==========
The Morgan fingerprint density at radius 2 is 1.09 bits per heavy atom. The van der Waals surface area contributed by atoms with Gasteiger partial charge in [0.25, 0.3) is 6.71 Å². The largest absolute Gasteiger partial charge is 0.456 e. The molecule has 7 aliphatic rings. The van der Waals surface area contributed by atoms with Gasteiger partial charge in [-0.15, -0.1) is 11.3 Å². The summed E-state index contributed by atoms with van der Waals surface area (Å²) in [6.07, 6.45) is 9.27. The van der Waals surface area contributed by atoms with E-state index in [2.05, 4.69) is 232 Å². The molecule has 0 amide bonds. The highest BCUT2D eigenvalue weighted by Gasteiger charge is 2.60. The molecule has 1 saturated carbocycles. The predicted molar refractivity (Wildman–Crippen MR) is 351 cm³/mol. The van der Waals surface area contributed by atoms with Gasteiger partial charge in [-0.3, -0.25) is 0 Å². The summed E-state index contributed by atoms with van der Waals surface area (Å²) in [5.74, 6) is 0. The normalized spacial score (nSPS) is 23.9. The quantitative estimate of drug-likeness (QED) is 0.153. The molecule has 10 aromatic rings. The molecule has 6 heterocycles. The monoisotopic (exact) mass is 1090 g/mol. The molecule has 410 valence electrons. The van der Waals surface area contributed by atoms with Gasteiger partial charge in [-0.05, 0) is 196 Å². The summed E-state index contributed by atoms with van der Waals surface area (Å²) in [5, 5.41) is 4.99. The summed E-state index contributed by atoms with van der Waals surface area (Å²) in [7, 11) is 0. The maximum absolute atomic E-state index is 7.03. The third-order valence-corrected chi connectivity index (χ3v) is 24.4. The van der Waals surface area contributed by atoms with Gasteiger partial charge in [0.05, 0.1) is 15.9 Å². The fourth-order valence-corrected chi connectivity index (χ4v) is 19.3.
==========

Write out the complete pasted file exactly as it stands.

The Morgan fingerprint density at radius 2 is 1.09 bits per heavy atom. The van der Waals surface area contributed by atoms with Gasteiger partial charge in [0.25, 0.3) is 6.71 Å². The largest absolute Gasteiger partial charge is 0.456 e. The molecule has 7 aliphatic rings. The van der Waals surface area contributed by atoms with Gasteiger partial charge in [-0.15, -0.1) is 11.3 Å². The summed E-state index contributed by atoms with van der Waals surface area (Å²) in [6.07, 6.45) is 9.27. The van der Waals surface area contributed by atoms with E-state index in [2.05, 4.69) is 232 Å². The molecule has 0 amide bonds. The highest BCUT2D eigenvalue weighted by Gasteiger charge is 2.60. The molecule has 1 saturated carbocycles. The predicted molar refractivity (Wildman–Crippen MR) is 351 cm³/mol. The van der Waals surface area contributed by atoms with Gasteiger partial charge in [-0.3, -0.25) is 0 Å². The summed E-state index contributed by atoms with van der Waals surface area (Å²) in [5.74, 6) is 0. The normalized spacial score (nSPS) is 23.9. The quantitative estimate of drug-likeness (QED) is 0.153. The molecule has 10 aromatic rings. The molecule has 6 heterocycles. The monoisotopic (exact) mass is 1090 g/mol. The molecule has 410 valence electrons. The van der Waals surface area contributed by atoms with Gasteiger partial charge in [-0.05, 0) is 196 Å². The summed E-state index contributed by atoms with van der Waals surface area (Å²) in [5, 5.41) is 4.99. The summed E-state index contributed by atoms with van der Waals surface area (Å²) in [7, 11) is 0. The maximum absolute atomic E-state index is 7.03. The third-order valence-corrected chi connectivity index (χ3v) is 24.4. The van der Waals surface area contributed by atoms with Gasteiger partial charge in [0.05, 0.1) is 15.9 Å². The fourth-order valence-corrected chi connectivity index (χ4v) is 19.3.